Follow-up: Ingram Marshall

Earlier I wrote a blog about Philip Kennicott's post in the newrepublic. Among the many things discussed was Kennicott's vehement dislike of Kingdom Come by Ingram Marshall. During the end of his article, Kennicott takes a pretty unfair stab at new music, creating a checklist which describes at best one small scene of new music (often called the Midtown scene, after the work of collectives like Bang on a Can, and various composers that like to blur the line between pop and contemporary. And get lumped in with the touristy Midtown).

Here is Kennicott's checklist for in-vogue new music: harmonically and melodically accessible; socially topical; mixed media; and draws on musical culture outside the concert hall.

If you're even a semi-literate musician, you'll see how that checklist is, well...bogus. But I'll come to that a bit later.

First, I finally got the download from nonesuch records of Kingdom Come. Took a couple days, which in this day of digital downloads seems a long wait. Still, I have it without dealing with iTunes. Yay! One of the first things I did this morning was fire up the recording.

It's recorded by the ACO (America Composers Orchestra) and features recorded media along with a full orchestra. And listening to the piece, I do agree with what Kennicott said.

It is harmonically and melodically accessible. Meaning that the piece is triadically based, with a fairly Romantic notion of tension and release. Dissonant pitches are accrued then resolved more or less via good contrapuntal relationships. It seems to fit more into the mold of a Listz or a Wagner than a Brahms, with maybe some hints of Barber, especially in his string melodies. One of the more interesting parts were the dissonant low brass tones toward the beginning, which felt immediately linked to the rumbling pitch shifted voices that come in immediately after. All in all, I actually enjoyed the work--it's a bit more Romantic than I usually lean in my listening these days, but I may have needed it after a night of Saariaho.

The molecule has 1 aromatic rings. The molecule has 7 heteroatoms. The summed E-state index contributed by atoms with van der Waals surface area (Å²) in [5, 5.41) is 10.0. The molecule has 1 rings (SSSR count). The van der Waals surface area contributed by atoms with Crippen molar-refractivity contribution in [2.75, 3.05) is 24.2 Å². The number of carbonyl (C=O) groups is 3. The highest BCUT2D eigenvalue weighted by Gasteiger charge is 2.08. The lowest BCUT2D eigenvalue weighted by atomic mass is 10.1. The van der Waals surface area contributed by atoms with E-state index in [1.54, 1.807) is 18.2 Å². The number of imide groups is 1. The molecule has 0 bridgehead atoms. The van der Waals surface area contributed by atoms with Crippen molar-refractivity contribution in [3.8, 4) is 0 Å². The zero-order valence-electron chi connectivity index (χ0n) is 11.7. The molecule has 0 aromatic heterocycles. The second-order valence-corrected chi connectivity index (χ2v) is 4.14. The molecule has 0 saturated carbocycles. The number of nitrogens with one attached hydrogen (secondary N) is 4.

It is socially topical, being influenced by the death of Ingram Marshall's brother in law in a bombing in Bosnia in 1994, as well as field recordings he had of chanting, singing, and bells from Bosnia. The title, in Marshall's words, can be related to the phrase "blown to kingdom come." If you didn't listen to Ingram Marshall's discussion with the St. Louis Youth Symphony, check it out.

So, yes, the piece can have these elements. I repeat, CAN. No one forces the listener to hear a piece in a specific way. Yes, there is semantic priming due to program notes, and recorded media often uses direct, unaffected sounds to create a more specific metaphor or relation. But this is one of the beauties of music: regardless of what we read about a piece, what we are told, and what the composer says, the listener has the final say on what is heard, based upon their experiences and what they choose to focus on.

Kingdom Come does use mixed media. In the recording, it is integrated quite nicely, with a well mixed balance of ensemble and media. The musical connections between the media and the orchestra seem clear to me, with lines being moved between recording and orchestra, harmonic movement being taken by either side, and a nice orchestration between all the parts. Kennicott obviously has a distaste for mixed media without taking into account the medium itself. That's fine, you don't have to like every medium, but to call it a bad piece because you don't like the medium is poor criticism.

And, yes, Kingdom Come does draw from musical culture outside the concert hall. There is chanting and church bells. I'm not sure what else Kennicott might be getting at, but it could be that it sounds more like "film" music to him than, say...well, I don't know, since film music comes directly out of the Romantic tradition and shares many characteristics with the repertoire he holds so dear. But it has the stigma of being for "film." Yes, I'm sure Korngold is impressed with your disdain.